There is persistent bit of folklore in the Unix world that you should
sync commands before shutting down or rebooting a Unix
machine. Even today, you'll see a lot of people following this
folklore, generally using '
sync; sync; sync'.
People who do this irritate me, because they are doing it wrong and in
a way that makes the whole folklore ineffectual.
The sync folklore dates from the very old days when Unix was primitive
and two things were true. First, the
sync() system call that the
sync program uses just queued dirty buffers to be flushed and didn't
guarantee that they had been writing to disk. Second, the kernel
itself didn't force all buffers to be written to disk as part of the
shutdown or reboot process.
In this sort of old Unix environment, you needed to
sync by hand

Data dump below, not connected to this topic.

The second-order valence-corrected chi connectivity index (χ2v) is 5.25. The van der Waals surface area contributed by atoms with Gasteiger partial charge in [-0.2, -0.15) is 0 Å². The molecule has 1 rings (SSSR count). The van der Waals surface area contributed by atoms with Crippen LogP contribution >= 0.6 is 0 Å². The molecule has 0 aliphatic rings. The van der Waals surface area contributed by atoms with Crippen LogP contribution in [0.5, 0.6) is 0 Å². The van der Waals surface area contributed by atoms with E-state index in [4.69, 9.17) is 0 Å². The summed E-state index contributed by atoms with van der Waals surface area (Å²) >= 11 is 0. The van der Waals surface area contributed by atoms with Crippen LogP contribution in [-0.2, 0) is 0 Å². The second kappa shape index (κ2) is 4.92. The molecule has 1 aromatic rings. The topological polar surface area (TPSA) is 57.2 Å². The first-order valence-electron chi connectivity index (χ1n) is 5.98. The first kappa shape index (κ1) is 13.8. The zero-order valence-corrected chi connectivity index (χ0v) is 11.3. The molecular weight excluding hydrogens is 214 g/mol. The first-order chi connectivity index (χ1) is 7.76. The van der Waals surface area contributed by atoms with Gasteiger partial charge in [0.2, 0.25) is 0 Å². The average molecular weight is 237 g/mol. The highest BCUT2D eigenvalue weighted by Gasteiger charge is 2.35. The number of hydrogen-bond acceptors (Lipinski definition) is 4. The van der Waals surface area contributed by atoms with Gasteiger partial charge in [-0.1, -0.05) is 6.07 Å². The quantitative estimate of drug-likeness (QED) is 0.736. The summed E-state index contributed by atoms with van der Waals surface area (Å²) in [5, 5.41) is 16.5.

before rebooting the system to get all the dirty buffers to disk. But
just one sync wouldn't necessarily do it; what you needed to do was
sync and then wait for a bit. But for some reason this was
never made an explicit part of the instructions; instead people were
told 'do several
sync commands, typing each by hand'. This should
take enough time that the buffer flush started by the first
would have completed by the time you ran
reboot (especially if you
were using a slow hardcopy console terminal, which was common then).
So the right command sequence of folklore is:
(Without typeahead, of course.)
But this mutated to just 'sync three times', so of course people
started writing '
sync; sync; sync'. And then the whole mess
descended into folklore and superstition. (Sometimes you see people
advising that you should always run two or three
syncs instead of
one, even if you're not shutting down the system.)
These days it is an atrociously bad Unix system that doesn't
flush all buffers on shutdown by default, so the whole 'sync
before reboot' folklore is unnecessary. Often
sync(2) is also
synchronous (and thus the
sync command too), although the other
behavior is still permitted; see the
Single Unix Standard sync(2) manpage.